Letters of Last Instruction
Few persons expect to die when they do, and therefore, relatively few leave their affairs in perfect order. Those who administer an estate and take care of what is left often find themselves without necessary information. To facilitate their job, it is advisable to give your personal representative or your attorney a letter of last instructions -- which is separate from you Last Will. This letter, to be opened upon your death, should contain the following:
1. Names and addresses of those to be notified at death, and relationships of members of family and relatives
2. Statement as to where your will may be found
3. Instructions as to funeral and burial. You may wish to specify, for example, that, as a veteran you be buried in a national cemetery. Exercising your veteran's right to burial in a national cemetery may save your estate expense.
4. Where your birth or baptismal certificate, titles to vehicles, social security card, marriage or divorce certificate, naturalization and citizenship papers, and discharge papers from the armed forces may be found. The latter is important if you wish to be buried in a national cemetery.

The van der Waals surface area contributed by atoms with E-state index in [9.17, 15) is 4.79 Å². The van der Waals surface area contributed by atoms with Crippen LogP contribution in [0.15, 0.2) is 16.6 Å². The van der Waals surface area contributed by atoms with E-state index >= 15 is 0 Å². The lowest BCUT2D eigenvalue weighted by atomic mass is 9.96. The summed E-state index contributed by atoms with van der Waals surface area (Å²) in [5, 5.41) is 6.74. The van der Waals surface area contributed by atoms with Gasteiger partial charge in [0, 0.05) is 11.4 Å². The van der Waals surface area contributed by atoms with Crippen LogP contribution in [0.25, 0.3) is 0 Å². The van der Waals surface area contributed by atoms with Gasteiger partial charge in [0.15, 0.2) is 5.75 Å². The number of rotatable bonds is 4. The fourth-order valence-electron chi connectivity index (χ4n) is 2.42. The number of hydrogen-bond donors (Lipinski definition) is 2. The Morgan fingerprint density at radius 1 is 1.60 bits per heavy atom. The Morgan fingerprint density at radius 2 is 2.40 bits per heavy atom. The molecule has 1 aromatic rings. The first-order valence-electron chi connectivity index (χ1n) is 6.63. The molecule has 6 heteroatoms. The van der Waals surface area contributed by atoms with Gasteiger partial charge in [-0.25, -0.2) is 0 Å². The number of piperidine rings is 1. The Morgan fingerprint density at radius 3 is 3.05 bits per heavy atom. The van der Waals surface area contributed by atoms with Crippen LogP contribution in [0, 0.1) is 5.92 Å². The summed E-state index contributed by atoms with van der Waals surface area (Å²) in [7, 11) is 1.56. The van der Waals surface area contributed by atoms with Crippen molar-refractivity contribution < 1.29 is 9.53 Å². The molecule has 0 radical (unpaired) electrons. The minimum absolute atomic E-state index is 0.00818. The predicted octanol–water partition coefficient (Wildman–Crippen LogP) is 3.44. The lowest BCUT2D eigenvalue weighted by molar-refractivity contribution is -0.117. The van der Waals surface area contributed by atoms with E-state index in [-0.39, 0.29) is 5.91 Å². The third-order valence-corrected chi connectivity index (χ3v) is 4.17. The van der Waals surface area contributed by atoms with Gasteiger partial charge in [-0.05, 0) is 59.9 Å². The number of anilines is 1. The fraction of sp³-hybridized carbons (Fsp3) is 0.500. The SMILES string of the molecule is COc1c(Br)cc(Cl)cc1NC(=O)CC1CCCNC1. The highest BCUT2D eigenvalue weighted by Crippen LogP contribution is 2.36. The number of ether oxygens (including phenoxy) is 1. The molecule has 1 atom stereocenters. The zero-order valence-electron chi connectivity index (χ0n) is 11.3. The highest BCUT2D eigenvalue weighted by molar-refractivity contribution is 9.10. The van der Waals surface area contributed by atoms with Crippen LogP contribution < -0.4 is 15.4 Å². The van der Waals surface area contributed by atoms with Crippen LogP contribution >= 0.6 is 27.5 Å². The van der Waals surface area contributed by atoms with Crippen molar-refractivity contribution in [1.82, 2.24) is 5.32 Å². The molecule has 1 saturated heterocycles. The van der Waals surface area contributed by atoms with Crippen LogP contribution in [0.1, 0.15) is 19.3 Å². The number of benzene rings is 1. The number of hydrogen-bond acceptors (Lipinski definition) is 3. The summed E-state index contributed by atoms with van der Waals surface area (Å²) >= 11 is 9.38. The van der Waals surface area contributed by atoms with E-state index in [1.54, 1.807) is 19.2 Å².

5. Where your certificates of membership in any lodges or fraternal organizations which provide death or cemetery benefits may be found.
6. Location of any safe deposit boxes you may have, and where keys are kept
7. A list of your insurance policies, and where they may be found
8. A list of all bank accounts, checking and savings; their location and where the passbooks are kept
9. A list of all other savings accounts; for example, credit union deposits, etc., and where these passbooks are kept
10. A statement concerning any trusts and/or pensions systems from which your estate may be entitled to receive benefits
11. A list of all real property owned by you with the location of deeds, mortgages, abstracts, and insurance policies for real property owned
12. Location of copies of income tax returns for previous 5 years
13. Lists of debts and names of creditors -- with addresses
14. A statement of reasons for actions taken in your will, such as disinheritances. It is usually better to place the explanation in a separate but accompanying letter, rather than in your will, to avoid a complicated will and expensive litigation.
15. List of any gifts made and information needed for estate taxes
16. A list of any prepayments made, especially for funeral expenses